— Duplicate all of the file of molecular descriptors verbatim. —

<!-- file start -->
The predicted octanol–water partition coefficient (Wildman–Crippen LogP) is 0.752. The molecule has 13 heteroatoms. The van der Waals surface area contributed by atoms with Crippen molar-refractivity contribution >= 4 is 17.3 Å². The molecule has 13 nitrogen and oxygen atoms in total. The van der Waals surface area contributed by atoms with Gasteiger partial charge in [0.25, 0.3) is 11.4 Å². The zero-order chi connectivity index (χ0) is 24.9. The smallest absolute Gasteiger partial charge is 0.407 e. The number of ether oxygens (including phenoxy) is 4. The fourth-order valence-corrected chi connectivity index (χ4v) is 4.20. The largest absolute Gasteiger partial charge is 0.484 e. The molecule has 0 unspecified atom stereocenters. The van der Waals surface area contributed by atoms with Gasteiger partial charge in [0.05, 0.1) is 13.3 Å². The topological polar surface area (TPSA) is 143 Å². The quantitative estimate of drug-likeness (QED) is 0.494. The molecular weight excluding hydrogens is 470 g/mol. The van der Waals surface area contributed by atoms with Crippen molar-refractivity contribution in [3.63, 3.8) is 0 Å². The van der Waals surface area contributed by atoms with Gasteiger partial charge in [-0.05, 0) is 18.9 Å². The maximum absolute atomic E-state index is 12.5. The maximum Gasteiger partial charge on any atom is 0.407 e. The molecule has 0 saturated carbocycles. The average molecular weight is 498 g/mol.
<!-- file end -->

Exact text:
The predicted octanol–water partition coefficient (Wildman–Crippen LogP) is 0.752. The molecule has 13 heteroatoms. The van der Waals surface area contributed by atoms with Crippen molar-refractivity contribution >= 4 is 17.3 Å². The molecule has 13 nitrogen and oxygen atoms in total. The van der Waals surface area contributed by atoms with Gasteiger partial charge in [0.25, 0.3) is 11.4 Å². The zero-order chi connectivity index (χ0) is 24.9. The smallest absolute Gasteiger partial charge is 0.407 e. The number of ether oxygens (including phenoxy) is 4. The fourth-order valence-corrected chi connectivity index (χ4v) is 4.20. The largest absolute Gasteiger partial charge is 0.484 e. The molecule has 0 unspecified atom stereocenters. The van der Waals surface area contributed by atoms with Gasteiger partial charge in [0.05, 0.1) is 13.3 Å². The topological polar surface area (TPSA) is 143 Å². The quantitative estimate of drug-likeness (QED) is 0.494. The molecular weight excluding hydrogens is 470 g/mol. The van der Waals surface area contributed by atoms with Crippen molar-refractivity contribution in [3.63, 3.8) is 0 Å². The van der Waals surface area contributed by atoms with Gasteiger partial charge in [-0.05, 0) is 18.9 Å². The maximum absolute atomic E-state index is 12.5. The maximum Gasteiger partial charge on any atom is 0.407 e. The molecule has 0 saturated carbocycles. The average molecular weight is 498 g/mol.